Parents or doctors? Who has the trump card when it comes to their rights in treating a child patient?
A 10-year-old Amish girl with Leukemia is in the middle of a legal battle between her parent’s and the hospital. When I read the headline, I assumed that the Amish parents didn’t want to use modern medicine because of their…Amish-ness, and that the hospital wanted to treat her. That’s not even the case, though.
The parents did try chemo. They are opting to pull their daughter out of it because of the “devastating” effects its had on her body and the risk of damage to her vital organs down the line. The doctors say that this child has an 85% chance of survival if she continues with her chemo regimen, and that if she doesn’t do chemo, she will likely die in months. But, the entire Amish family wants to try natural medicine. Even the girl herself says she doesn’t want chemo anymore. The parents are wanting to take a homeopathic course.
Okay. So, I think this is not even a legal question. If I were the parent, I would follow the doctor’s orders and do whatever they said gave my child the chance to survive. However, it’s not like these parents are giving up. They simply want to try a different route – while still treating their daughter. They don’t want her to suffer, so they are looking for alternatives. I’m not a big homeopathic person, but that’s just me. Looking at the facts, these parents are doing what they think is right in caring for their sick daughter – and the daughter herself is on the same page with mom and dad anyway.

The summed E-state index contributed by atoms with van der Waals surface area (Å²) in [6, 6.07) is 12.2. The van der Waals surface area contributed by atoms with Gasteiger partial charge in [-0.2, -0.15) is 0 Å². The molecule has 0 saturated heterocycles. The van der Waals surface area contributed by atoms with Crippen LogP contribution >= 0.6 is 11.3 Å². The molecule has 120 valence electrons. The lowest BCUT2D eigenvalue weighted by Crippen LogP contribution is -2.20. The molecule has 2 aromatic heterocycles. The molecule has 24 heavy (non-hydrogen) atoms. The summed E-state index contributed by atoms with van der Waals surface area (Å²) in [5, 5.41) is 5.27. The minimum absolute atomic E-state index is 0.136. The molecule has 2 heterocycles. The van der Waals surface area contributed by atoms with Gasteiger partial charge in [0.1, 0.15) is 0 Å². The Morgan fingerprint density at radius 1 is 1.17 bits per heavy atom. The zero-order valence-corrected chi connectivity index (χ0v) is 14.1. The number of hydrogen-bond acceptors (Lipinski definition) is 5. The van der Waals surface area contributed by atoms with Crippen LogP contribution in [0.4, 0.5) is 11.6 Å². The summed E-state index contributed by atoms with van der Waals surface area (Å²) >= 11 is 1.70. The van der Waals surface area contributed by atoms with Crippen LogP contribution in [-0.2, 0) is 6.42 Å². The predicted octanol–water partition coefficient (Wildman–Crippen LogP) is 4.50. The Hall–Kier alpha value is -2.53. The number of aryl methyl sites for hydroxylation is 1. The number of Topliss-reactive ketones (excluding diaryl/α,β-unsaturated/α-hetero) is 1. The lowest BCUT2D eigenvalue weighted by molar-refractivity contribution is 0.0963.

I think that the hospital winning this and taking over the girl’s medical care is a very big violation of parental rights.
I was recently in a situation where I went against a doctor’s orders because of my beliefs. I was thought to have an abdominal ectopic pregnancy. I had a traumatic near-death case years ago, so when I’m pregnant, I’m high-risk. Anyhow – a doctor I saw insisted that I get into the Operating Room so he could remove the pregnancy that he thought wasn’t growing in the right place.
My problem was that I’m pro-life and I have read of a handful of cases where abdominal ectopic pregnancies grew to term and were born healthy babies. Would it have been a risk to my life to go against the doctor? Yes. Was it an easy choice? No. But, I left the office that day to seek a second opinion from a doctor who would respect my views and give me some other options.
Luckily, I did not have an abdominal ectopic pregnancy. It was a cyst. And the “pregnancy” they detected was actually a tumor (molar pregnancy) that I had to have removed. So, my moral dilemma went away. But, it did force me into a position where I had to choose to do what a doctor told me or what I thought was right.
These parents, by all accounts, are good parents and they have the right to decide what form of medicine they give her daughter. If it’s not a situation of parental abuse or neglect, Americans should have the right to make healthcare choices about themselves and their children.